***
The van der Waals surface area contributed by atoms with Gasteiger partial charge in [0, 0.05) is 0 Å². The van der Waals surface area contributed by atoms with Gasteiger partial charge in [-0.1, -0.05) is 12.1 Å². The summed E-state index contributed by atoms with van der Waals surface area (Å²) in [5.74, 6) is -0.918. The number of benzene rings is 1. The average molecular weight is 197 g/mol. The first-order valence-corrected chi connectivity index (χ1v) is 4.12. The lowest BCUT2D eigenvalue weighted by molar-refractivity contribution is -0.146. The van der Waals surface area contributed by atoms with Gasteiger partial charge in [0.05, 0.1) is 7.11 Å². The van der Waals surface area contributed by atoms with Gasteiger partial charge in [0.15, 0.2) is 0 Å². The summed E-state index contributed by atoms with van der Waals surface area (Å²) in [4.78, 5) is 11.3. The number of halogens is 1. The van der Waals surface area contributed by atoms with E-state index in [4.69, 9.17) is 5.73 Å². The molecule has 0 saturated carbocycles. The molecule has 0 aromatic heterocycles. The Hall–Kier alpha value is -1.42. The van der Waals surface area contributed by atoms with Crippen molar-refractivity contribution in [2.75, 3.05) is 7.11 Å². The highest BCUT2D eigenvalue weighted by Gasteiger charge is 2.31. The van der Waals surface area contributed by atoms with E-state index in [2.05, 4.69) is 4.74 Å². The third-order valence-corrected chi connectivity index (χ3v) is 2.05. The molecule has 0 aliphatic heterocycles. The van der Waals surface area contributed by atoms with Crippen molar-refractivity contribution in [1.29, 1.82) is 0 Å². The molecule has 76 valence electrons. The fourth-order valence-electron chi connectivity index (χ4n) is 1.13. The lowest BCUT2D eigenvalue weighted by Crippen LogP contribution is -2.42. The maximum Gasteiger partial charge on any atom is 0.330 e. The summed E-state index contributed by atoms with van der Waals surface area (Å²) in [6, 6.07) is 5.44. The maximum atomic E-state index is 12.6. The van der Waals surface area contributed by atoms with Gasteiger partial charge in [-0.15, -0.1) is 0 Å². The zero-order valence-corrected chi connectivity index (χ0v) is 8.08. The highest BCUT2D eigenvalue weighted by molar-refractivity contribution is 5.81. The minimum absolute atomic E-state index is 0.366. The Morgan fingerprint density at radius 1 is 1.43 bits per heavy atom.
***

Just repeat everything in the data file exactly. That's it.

The van der Waals surface area contributed by atoms with Gasteiger partial charge in [0, 0.05) is 0 Å². The van der Waals surface area contributed by atoms with Gasteiger partial charge in [-0.1, -0.05) is 12.1 Å². The summed E-state index contributed by atoms with van der Waals surface area (Å²) in [5.74, 6) is -0.918. The number of benzene rings is 1. The average molecular weight is 197 g/mol. The first-order valence-corrected chi connectivity index (χ1v) is 4.12. The lowest BCUT2D eigenvalue weighted by molar-refractivity contribution is -0.146. The van der Waals surface area contributed by atoms with Gasteiger partial charge in [0.05, 0.1) is 7.11 Å². The van der Waals surface area contributed by atoms with Gasteiger partial charge in [0.15, 0.2) is 0 Å². The summed E-state index contributed by atoms with van der Waals surface area (Å²) in [4.78, 5) is 11.3. The number of halogens is 1. The van der Waals surface area contributed by atoms with E-state index in [4.69, 9.17) is 5.73 Å². The molecule has 0 saturated carbocycles. The molecule has 0 aromatic heterocycles. The Hall–Kier alpha value is -1.42. The van der Waals surface area contributed by atoms with Crippen molar-refractivity contribution in [2.75, 3.05) is 7.11 Å². The highest BCUT2D eigenvalue weighted by Gasteiger charge is 2.31. The van der Waals surface area contributed by atoms with E-state index in [2.05, 4.69) is 4.74 Å². The third-order valence-corrected chi connectivity index (χ3v) is 2.05. The molecule has 0 aliphatic heterocycles. The van der Waals surface area contributed by atoms with Crippen molar-refractivity contribution in [1.29, 1.82) is 0 Å². The molecule has 76 valence electrons. The fourth-order valence-electron chi connectivity index (χ4n) is 1.13. The lowest BCUT2D eigenvalue weighted by Crippen LogP contribution is -2.42. The maximum Gasteiger partial charge on any atom is 0.330 e. The summed E-state index contributed by atoms with van der Waals surface area (Å²) in [6, 6.07) is 5.44. The maximum atomic E-state index is 12.6. The van der Waals surface area contributed by atoms with Gasteiger partial charge in [-0.15, -0.1) is 0 Å². The zero-order valence-corrected chi connectivity index (χ0v) is 8.08. The highest BCUT2D eigenvalue weighted by molar-refractivity contribution is 5.81. The minimum absolute atomic E-state index is 0.366. The Morgan fingerprint density at radius 1 is 1.43 bits per heavy atom.